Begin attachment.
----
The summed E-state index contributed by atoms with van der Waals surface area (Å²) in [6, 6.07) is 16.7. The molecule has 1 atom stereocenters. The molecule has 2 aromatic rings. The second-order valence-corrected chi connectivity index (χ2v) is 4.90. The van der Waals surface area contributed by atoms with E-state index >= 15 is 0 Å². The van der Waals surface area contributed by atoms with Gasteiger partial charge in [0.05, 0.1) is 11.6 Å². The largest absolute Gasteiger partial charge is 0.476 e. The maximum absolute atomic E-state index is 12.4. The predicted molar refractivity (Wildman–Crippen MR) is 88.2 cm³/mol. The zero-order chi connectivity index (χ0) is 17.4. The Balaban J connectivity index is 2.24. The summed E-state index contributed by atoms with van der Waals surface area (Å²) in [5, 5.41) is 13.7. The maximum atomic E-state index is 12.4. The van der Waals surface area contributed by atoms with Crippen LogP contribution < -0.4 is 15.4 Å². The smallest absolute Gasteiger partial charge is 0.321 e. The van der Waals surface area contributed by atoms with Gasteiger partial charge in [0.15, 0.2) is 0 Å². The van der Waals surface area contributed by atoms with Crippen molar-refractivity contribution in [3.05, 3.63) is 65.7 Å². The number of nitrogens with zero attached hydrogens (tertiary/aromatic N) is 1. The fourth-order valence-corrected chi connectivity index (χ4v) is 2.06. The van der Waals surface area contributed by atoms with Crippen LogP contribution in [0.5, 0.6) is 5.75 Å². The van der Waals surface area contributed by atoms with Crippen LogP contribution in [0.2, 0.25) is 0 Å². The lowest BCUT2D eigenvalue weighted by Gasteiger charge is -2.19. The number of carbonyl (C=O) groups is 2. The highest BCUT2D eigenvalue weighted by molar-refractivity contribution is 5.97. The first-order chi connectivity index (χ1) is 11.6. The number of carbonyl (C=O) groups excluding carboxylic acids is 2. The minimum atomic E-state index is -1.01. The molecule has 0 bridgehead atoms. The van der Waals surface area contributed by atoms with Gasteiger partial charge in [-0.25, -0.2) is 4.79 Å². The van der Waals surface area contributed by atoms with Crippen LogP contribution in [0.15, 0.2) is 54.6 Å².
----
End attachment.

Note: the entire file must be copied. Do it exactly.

The summed E-state index contributed by atoms with van der Waals surface area (Å²) in [6, 6.07) is 16.7. The molecule has 1 atom stereocenters. The molecule has 2 aromatic rings. The second-order valence-corrected chi connectivity index (χ2v) is 4.90. The van der Waals surface area contributed by atoms with E-state index >= 15 is 0 Å². The van der Waals surface area contributed by atoms with Gasteiger partial charge in [0.05, 0.1) is 11.6 Å². The largest absolute Gasteiger partial charge is 0.476 e. The maximum absolute atomic E-state index is 12.4. The predicted molar refractivity (Wildman–Crippen MR) is 88.2 cm³/mol. The zero-order chi connectivity index (χ0) is 17.4. The Balaban J connectivity index is 2.24. The summed E-state index contributed by atoms with van der Waals surface area (Å²) in [5, 5.41) is 13.7. The maximum atomic E-state index is 12.4. The van der Waals surface area contributed by atoms with Crippen LogP contribution < -0.4 is 15.4 Å². The smallest absolute Gasteiger partial charge is 0.321 e. The van der Waals surface area contributed by atoms with Gasteiger partial charge in [0.15, 0.2) is 0 Å². The van der Waals surface area contributed by atoms with Crippen molar-refractivity contribution in [3.05, 3.63) is 65.7 Å². The number of nitrogens with zero attached hydrogens (tertiary/aromatic N) is 1. The fourth-order valence-corrected chi connectivity index (χ4v) is 2.06. The van der Waals surface area contributed by atoms with Crippen LogP contribution in [0.5, 0.6) is 5.75 Å². The van der Waals surface area contributed by atoms with Crippen LogP contribution in [0.2, 0.25) is 0 Å². The lowest BCUT2D eigenvalue weighted by Gasteiger charge is -2.19. The number of carbonyl (C=O) groups is 2. The highest BCUT2D eigenvalue weighted by molar-refractivity contribution is 5.97. The first-order chi connectivity index (χ1) is 11.6. The number of carbonyl (C=O) groups excluding carboxylic acids is 2. The minimum atomic E-state index is -1.01. The molecule has 0 bridgehead atoms. The van der Waals surface area contributed by atoms with Gasteiger partial charge in [-0.25, -0.2) is 4.79 Å². The van der Waals surface area contributed by atoms with Crippen LogP contribution in [0.15, 0.2) is 54.6 Å².